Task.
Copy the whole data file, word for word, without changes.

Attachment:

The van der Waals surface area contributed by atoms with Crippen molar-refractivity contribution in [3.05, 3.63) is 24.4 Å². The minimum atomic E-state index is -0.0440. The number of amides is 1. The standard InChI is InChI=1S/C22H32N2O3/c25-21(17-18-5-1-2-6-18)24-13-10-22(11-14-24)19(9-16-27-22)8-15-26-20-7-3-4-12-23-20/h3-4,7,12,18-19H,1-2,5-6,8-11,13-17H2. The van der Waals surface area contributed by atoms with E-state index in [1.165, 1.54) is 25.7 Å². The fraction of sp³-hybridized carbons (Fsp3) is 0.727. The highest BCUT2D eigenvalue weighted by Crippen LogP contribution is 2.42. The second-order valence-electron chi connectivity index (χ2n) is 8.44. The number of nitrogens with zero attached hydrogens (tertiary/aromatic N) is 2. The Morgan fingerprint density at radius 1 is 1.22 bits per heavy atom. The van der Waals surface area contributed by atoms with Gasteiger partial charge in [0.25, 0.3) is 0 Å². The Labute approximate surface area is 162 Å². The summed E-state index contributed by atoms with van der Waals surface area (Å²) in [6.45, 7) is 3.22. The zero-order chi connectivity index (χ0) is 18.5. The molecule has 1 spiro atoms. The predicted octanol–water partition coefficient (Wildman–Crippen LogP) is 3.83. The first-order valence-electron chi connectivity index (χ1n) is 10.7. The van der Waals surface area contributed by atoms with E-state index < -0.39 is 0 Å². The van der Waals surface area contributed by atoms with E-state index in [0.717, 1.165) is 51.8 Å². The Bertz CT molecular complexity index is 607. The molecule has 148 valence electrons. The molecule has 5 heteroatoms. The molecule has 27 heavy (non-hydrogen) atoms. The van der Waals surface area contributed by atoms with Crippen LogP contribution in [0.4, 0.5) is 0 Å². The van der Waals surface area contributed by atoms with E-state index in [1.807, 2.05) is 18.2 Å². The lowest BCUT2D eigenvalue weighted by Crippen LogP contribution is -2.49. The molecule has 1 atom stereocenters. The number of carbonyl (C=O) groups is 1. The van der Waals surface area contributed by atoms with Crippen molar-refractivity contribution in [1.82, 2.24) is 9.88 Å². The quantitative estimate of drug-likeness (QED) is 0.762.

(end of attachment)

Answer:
The van der Waals surface area contributed by atoms with Crippen molar-refractivity contribution in [3.05, 3.63) is 24.4 Å². The minimum atomic E-state index is -0.0440. The number of amides is 1. The standard InChI is InChI=1S/C22H32N2O3/c25-21(17-18-5-1-2-6-18)24-13-10-22(11-14-24)19(9-16-27-22)8-15-26-20-7-3-4-12-23-20/h3-4,7,12,18-19H,1-2,5-6,8-11,13-17H2. The van der Waals surface area contributed by atoms with E-state index in [1.165, 1.54) is 25.7 Å². The fraction of sp³-hybridized carbons (Fsp3) is 0.727. The highest BCUT2D eigenvalue weighted by Crippen LogP contribution is 2.42. The second-order valence-electron chi connectivity index (χ2n) is 8.44. The number of nitrogens with zero attached hydrogens (tertiary/aromatic N) is 2. The Morgan fingerprint density at radius 1 is 1.22 bits per heavy atom. The van der Waals surface area contributed by atoms with Gasteiger partial charge in [0.25, 0.3) is 0 Å². The Labute approximate surface area is 162 Å². The summed E-state index contributed by atoms with van der Waals surface area (Å²) in [6.45, 7) is 3.22. The zero-order chi connectivity index (χ0) is 18.5. The molecule has 1 spiro atoms. The predicted octanol–water partition coefficient (Wildman–Crippen LogP) is 3.83. The first-order valence-electron chi connectivity index (χ1n) is 10.7. The van der Waals surface area contributed by atoms with E-state index < -0.39 is 0 Å². The van der Waals surface area contributed by atoms with E-state index in [0.717, 1.165) is 51.8 Å². The Bertz CT molecular complexity index is 607. The molecule has 148 valence electrons. The molecule has 5 heteroatoms. The molecule has 27 heavy (non-hydrogen) atoms. The van der Waals surface area contributed by atoms with Crippen LogP contribution in [0.4, 0.5) is 0 Å². The van der Waals surface area contributed by atoms with E-state index in [1.807, 2.05) is 18.2 Å². The lowest BCUT2D eigenvalue weighted by Crippen LogP contribution is -2.49. The molecule has 1 atom stereocenters. The number of carbonyl (C=O) groups is 1. The van der Waals surface area contributed by atoms with Crippen molar-refractivity contribution in [1.82, 2.24) is 9.88 Å². The quantitative estimate of drug-likeness (QED) is 0.762.